Public Knowledge Warns Proposed COVID-19 Data Privacy Bill Fails to Protect Americans’ PrivacyApril 30, 2020
Today, Senators Roger Wicker (R-Miss), John Thune (R-SD), Jerry Moran (R-Kan), and Marsha Blackburn (R-Tenn) announced plans to introduce the “COVID-19 Consumer Data Protection Act” in an effort to protect Americans’ privacy during the pandemic. Public Knowledge finds that the proposed legislation fails to provide privacy protection for consumers and lacks enforcement teeth.
The following can be attributed to Sara Collins, Policy Counsel at Public Knowledge:
“This bill provides little protection for Americans’ privacy during the COVID-19 epidemic. Companies may still profit from selling health information or geolocation data, and are allowed to infer who has been diagnosed with the novel coronavirus. The only ‘restrictions’ apply to data specifically collected for coronavirus contact tracing. Even these limited protections fail to apply to law enforcement or federal agencies. The bill gives no new resources to the Federal Trade Commission to enforce the law, no new enforcement powers, and — despite reference to any FTC rules — no new rulemaking authority.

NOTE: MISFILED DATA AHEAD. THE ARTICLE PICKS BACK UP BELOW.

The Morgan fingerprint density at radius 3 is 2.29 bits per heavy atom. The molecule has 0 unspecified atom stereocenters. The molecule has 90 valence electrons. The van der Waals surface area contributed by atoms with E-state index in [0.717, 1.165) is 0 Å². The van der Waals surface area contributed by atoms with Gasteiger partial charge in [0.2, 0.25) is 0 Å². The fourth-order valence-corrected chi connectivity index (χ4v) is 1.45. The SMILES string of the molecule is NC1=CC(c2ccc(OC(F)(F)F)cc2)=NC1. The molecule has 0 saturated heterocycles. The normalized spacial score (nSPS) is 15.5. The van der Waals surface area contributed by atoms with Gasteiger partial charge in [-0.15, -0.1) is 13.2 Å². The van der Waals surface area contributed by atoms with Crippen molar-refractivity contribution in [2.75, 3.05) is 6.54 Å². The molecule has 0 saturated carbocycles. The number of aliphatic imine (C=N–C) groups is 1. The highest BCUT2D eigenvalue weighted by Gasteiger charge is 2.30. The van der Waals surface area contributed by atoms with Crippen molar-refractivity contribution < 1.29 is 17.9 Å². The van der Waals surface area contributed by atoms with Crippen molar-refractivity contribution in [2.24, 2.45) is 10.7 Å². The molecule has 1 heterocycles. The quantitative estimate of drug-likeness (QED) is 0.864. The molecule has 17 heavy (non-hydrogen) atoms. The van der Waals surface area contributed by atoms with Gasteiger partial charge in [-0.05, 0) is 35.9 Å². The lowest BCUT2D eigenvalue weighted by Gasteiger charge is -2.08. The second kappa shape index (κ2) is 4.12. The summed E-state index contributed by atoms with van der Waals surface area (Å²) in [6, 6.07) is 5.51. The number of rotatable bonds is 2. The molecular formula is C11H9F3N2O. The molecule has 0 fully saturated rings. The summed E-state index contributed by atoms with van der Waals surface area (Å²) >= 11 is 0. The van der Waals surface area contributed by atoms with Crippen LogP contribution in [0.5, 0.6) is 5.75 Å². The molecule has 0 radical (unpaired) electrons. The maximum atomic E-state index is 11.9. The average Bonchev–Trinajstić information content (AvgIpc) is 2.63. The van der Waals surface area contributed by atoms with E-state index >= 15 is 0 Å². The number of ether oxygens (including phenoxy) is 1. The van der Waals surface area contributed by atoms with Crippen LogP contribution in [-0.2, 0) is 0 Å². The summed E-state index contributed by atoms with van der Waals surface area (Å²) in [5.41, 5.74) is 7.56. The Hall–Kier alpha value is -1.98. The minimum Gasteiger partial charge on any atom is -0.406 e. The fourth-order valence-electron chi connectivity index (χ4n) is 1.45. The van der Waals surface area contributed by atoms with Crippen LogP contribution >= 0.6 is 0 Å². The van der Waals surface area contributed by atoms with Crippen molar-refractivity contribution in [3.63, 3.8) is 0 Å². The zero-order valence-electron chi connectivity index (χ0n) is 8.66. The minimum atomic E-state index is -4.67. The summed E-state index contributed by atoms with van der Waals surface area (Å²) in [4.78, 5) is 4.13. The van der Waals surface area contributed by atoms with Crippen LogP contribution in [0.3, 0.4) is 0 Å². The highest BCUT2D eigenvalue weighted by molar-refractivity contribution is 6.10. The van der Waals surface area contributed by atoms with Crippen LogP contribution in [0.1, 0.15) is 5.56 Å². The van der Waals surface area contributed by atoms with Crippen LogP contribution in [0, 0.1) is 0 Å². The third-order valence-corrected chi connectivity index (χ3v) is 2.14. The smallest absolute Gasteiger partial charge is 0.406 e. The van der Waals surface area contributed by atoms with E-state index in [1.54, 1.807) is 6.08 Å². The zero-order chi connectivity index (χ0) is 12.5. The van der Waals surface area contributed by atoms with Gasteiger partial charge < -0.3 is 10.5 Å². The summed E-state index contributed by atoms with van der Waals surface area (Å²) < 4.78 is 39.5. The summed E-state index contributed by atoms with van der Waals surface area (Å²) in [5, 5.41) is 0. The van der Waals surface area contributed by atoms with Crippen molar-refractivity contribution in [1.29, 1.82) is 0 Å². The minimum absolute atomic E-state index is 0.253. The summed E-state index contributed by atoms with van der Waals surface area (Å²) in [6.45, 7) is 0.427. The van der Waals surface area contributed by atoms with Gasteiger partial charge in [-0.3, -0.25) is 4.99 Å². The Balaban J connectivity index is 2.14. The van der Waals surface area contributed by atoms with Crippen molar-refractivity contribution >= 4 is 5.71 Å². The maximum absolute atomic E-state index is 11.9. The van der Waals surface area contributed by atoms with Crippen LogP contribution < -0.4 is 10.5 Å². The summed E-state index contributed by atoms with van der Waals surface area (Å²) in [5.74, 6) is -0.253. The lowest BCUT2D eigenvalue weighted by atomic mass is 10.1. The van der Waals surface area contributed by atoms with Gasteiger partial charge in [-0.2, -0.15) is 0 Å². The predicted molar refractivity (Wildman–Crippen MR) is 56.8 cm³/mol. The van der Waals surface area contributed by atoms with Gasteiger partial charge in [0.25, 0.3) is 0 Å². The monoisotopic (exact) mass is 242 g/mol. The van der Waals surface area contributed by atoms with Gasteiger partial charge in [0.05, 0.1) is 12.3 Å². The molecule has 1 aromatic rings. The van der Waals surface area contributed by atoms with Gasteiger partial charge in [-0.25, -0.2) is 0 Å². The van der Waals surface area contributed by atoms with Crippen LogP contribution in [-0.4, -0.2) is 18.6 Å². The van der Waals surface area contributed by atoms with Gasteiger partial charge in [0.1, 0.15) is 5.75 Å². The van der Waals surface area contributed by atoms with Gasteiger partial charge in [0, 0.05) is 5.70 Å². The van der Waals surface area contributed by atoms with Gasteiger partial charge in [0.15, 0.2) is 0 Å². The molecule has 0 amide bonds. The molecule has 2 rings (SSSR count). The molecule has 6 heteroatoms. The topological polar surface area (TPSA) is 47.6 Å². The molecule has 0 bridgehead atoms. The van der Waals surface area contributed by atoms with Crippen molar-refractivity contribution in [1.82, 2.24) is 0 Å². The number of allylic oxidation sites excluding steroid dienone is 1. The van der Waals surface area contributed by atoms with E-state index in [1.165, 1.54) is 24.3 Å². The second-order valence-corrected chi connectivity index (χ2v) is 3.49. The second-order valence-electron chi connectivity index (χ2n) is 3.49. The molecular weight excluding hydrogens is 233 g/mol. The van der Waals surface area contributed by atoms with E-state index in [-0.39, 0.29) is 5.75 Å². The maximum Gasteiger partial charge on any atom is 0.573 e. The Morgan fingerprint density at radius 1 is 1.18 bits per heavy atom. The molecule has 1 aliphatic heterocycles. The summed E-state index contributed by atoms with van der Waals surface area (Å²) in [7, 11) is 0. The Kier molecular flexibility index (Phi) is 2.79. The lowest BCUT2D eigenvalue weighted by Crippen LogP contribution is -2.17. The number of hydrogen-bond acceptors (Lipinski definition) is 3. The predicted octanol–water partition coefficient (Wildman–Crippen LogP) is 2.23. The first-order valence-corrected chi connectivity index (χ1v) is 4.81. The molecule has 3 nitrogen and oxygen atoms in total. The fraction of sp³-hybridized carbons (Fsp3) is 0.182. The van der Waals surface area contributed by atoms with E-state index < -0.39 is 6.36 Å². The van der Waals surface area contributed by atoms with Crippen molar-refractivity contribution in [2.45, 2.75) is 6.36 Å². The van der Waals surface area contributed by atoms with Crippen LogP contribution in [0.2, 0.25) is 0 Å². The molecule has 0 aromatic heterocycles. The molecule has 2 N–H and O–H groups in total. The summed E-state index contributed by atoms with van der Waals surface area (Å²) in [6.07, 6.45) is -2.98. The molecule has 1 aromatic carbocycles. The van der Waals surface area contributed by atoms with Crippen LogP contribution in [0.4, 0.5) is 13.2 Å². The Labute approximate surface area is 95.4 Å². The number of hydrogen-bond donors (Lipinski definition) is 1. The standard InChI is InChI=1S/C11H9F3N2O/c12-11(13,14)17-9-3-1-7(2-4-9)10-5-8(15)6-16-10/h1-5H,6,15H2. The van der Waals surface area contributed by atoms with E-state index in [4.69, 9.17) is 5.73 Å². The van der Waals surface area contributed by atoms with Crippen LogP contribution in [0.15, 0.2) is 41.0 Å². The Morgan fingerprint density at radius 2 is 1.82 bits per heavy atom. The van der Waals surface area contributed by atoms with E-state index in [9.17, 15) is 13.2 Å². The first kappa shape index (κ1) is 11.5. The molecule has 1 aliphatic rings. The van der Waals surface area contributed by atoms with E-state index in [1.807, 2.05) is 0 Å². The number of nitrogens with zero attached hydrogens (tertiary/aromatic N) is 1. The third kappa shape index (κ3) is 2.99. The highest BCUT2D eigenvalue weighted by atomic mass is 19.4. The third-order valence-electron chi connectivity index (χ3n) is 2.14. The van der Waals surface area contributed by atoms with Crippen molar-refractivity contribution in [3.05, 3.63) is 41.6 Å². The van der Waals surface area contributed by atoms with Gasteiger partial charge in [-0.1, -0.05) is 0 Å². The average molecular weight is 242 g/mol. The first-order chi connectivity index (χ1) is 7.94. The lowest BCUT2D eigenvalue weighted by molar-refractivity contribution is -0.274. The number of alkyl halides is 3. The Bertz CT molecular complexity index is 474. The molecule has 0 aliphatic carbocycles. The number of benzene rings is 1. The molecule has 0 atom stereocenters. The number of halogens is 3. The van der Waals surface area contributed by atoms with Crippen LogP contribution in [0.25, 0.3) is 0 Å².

“To make matters worse, the bill gratuitously preempts the much stronger FCC privacy protections governing mobile carriers. These protections have been used to ensure data on mobile phones are not shared with third parties without the user’s permission. As a final insult to consumer privacy, the bill would preempt the states from adopting or enforcing any stricter privacy protections in the absence of strong federal protections at the FTC.
“In this time of crisis, Americans need strong privacy protection they can trust, not deregulation disguised as consumer protection. This bill is truly a privacy ‘cure’ worse than the disease.”